HCA Midwest Health - May 29, 2018

We all know aging can take its toll on our bones, joints and overall mobility. Our movements and reflexes slow, our bones get thinner and lose their density, and we tend to naturally cut back on activity. But did you also know there are steps you can take to preserve and protect your bones, joints and muscles? In fact, according to the board-certified orthopedic surgeons at HCA Midwest Health, there are some easy steps we can take to strengthen our muscles, add density back to our bones and protect our joints.


Maintain a healthy weight

This sounds simple, but for many people, staying at a healthy weight is difficult. But because our joints are weight-bearing, says Dr. Cameron Ledford, maintaining an optimum weight is important to our mobility and overall health. Along with high blood pressure, diabetes risk, heart problems and all the other things we know come with carrying excess weight, it also puts extra strain on our knees, hips, spine, etc.

Eat well, be well

Eating a well-balanced diet is important for maintaining your overall health, as well as for your bone, joint and muscle health. Ensure that you have plenty of vegetables, fresh fruits, lean proteins and whole grains, and limit your intake of foods that are processed or high in sugar, salt, fat or carbohydrates. Although scientists aren't sure why, eating a healthy diet can sometimes reduce the risk of arthritis.

Load up the calcium

As we age, says Dr. David Anderson, our bones are susceptible to osteoporosis, the thinning of our bones, which makes them more susceptible to fractures. Calcium in your diet and through vitamins is one of your most important weapons against osteoporosis. Dairy products such as milk, cheese, and yogurt, along with dark leafy greens and broccoli and certain types of fish such as salmon give you the calcium that's so critical for bone strength. Look for calcium supplements with Vitamin D.

D in your day

Vitamin D works hand-in-hand with calcium to keeps our bones strong. It helps our bodies absorb calcium more efficiently, adds Dr. Anderson. As adults we typically need 1,000 to 2,000 IU of Vitamin D in addition to our calcium. Spending time in the sun can also help us get more Vitamin D.

Get up and move

The key to continued mobility as we age, says Dr. Kelly Hendricks, is staying active, sometimes even when we don't feel like it. Just as important, he adds, is knowing our bodies, and its limitations. We boost our bone strength with exercises that "load" or compress them, but those activities are harder on our joints. Before starting on any exercise regimen, check with your physician, or work with a physical therapist, or personal trainer experienced in working with seniors to know what would be best for you:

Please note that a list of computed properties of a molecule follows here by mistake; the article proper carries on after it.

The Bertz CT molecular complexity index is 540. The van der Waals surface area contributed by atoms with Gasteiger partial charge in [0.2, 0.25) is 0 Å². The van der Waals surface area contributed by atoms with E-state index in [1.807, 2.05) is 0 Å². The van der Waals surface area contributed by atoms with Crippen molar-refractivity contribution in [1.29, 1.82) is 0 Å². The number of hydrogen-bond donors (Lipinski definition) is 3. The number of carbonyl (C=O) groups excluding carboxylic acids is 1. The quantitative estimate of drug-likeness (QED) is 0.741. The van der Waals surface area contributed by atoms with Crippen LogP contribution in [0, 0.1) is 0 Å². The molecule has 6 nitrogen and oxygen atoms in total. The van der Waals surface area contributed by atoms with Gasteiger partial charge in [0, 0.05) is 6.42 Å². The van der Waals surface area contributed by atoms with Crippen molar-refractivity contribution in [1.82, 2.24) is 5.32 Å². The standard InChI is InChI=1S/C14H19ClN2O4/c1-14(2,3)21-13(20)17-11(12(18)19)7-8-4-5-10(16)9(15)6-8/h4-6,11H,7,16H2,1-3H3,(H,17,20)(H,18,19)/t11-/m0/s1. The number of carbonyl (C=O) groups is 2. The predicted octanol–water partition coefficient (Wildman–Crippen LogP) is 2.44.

• High impact: Exercises like running, high-impact aerobics, dancing, tennis are all good for our bone strength. If you begin to notice pain when you exercise -- different than the muscle ache after a good workout -- switch to something else.
  • Low Impact: Walking, cycling, swimming are also ways to strengthen muscles without strain on your joints.
  • Stretching and Flexibility: Yoga and Pilates are two low impact exercises that are excellent for core-strengthening, improving your balance and increasing flexibility, all of which protects us against falls, and help with posture.
  • Strength training: Training with weights is also excellent for bones and muscles. A personal trainer or physical therapist can help you know what is appropriate given your age and physical condition.
  • Light stretching: Keeping your muscles flexible helps you maintain good balance and posture. Try stretching at least three times a week. This works best when your muscles are warmer.

Let's be careful out there

Independence is so important to us as we age, that we sometimes try and prove ourselves by overdoing things. While maintaining your home and yard are important and fulfilling, make sure you don't exhaust or injure yourself. For example, if yard work leaves you achy and exhausted, consider asking for help. Or if you need to move a heavy chair or table, it may not make sense to do that by yourself.

Kick those habits -- it's not too late

Tobacco and excessive alcohol consumption can lead to bone density loss. If you smoke, find a class that can help you quit. Limit yourself to one alcoholic drink per day.

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tags: orthopedics , t4b